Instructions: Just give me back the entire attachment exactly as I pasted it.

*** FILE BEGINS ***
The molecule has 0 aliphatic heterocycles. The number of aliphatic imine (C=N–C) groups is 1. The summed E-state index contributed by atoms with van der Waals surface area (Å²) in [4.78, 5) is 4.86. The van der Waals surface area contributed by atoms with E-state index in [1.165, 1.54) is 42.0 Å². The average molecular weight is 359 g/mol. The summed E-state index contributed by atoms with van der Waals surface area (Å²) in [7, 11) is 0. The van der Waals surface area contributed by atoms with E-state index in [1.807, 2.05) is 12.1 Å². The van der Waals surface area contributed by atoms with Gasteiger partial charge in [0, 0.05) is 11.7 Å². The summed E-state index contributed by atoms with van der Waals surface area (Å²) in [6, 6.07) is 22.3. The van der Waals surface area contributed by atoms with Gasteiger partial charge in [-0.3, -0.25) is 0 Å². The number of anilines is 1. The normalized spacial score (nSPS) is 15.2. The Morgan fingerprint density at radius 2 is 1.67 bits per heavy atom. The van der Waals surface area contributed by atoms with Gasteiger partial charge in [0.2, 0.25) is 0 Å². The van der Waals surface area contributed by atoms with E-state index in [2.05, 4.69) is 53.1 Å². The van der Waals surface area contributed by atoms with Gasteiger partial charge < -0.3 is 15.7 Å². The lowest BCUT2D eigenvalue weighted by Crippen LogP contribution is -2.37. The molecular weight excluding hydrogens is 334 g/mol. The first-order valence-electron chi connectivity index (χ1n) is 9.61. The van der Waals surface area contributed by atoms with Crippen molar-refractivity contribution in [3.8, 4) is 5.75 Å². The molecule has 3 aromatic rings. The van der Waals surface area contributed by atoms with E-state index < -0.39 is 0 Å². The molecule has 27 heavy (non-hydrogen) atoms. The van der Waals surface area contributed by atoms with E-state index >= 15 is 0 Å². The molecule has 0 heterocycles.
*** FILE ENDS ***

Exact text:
The molecule has 0 aliphatic heterocycles. The number of aliphatic imine (C=N–C) groups is 1. The summed E-state index contributed by atoms with van der Waals surface area (Å²) in [4.78, 5) is 4.86. The van der Waals surface area contributed by atoms with E-state index in [1.165, 1.54) is 42.0 Å². The average molecular weight is 359 g/mol. The summed E-state index contributed by atoms with van der Waals surface area (Å²) in [7, 11) is 0. The van der Waals surface area contributed by atoms with E-state index in [1.807, 2.05) is 12.1 Å². The van der Waals surface area contributed by atoms with Gasteiger partial charge in [0, 0.05) is 11.7 Å². The summed E-state index contributed by atoms with van der Waals surface area (Å²) in [6, 6.07) is 22.3. The van der Waals surface area contributed by atoms with Gasteiger partial charge in [-0.3, -0.25) is 0 Å². The number of anilines is 1. The normalized spacial score (nSPS) is 15.2. The Morgan fingerprint density at radius 2 is 1.67 bits per heavy atom. The van der Waals surface area contributed by atoms with Gasteiger partial charge in [0.2, 0.25) is 0 Å². The van der Waals surface area contributed by atoms with E-state index in [2.05, 4.69) is 53.1 Å². The van der Waals surface area contributed by atoms with Gasteiger partial charge < -0.3 is 15.7 Å². The lowest BCUT2D eigenvalue weighted by Crippen LogP contribution is -2.37. The molecular weight excluding hydrogens is 334 g/mol. The first-order valence-electron chi connectivity index (χ1n) is 9.61. The van der Waals surface area contributed by atoms with Crippen molar-refractivity contribution in [3.8, 4) is 5.75 Å². The molecule has 3 aromatic rings. The van der Waals surface area contributed by atoms with E-state index < -0.39 is 0 Å². The molecule has 27 heavy (non-hydrogen) atoms. The van der Waals surface area contributed by atoms with E-state index >= 15 is 0 Å². The molecule has 0 heterocycles.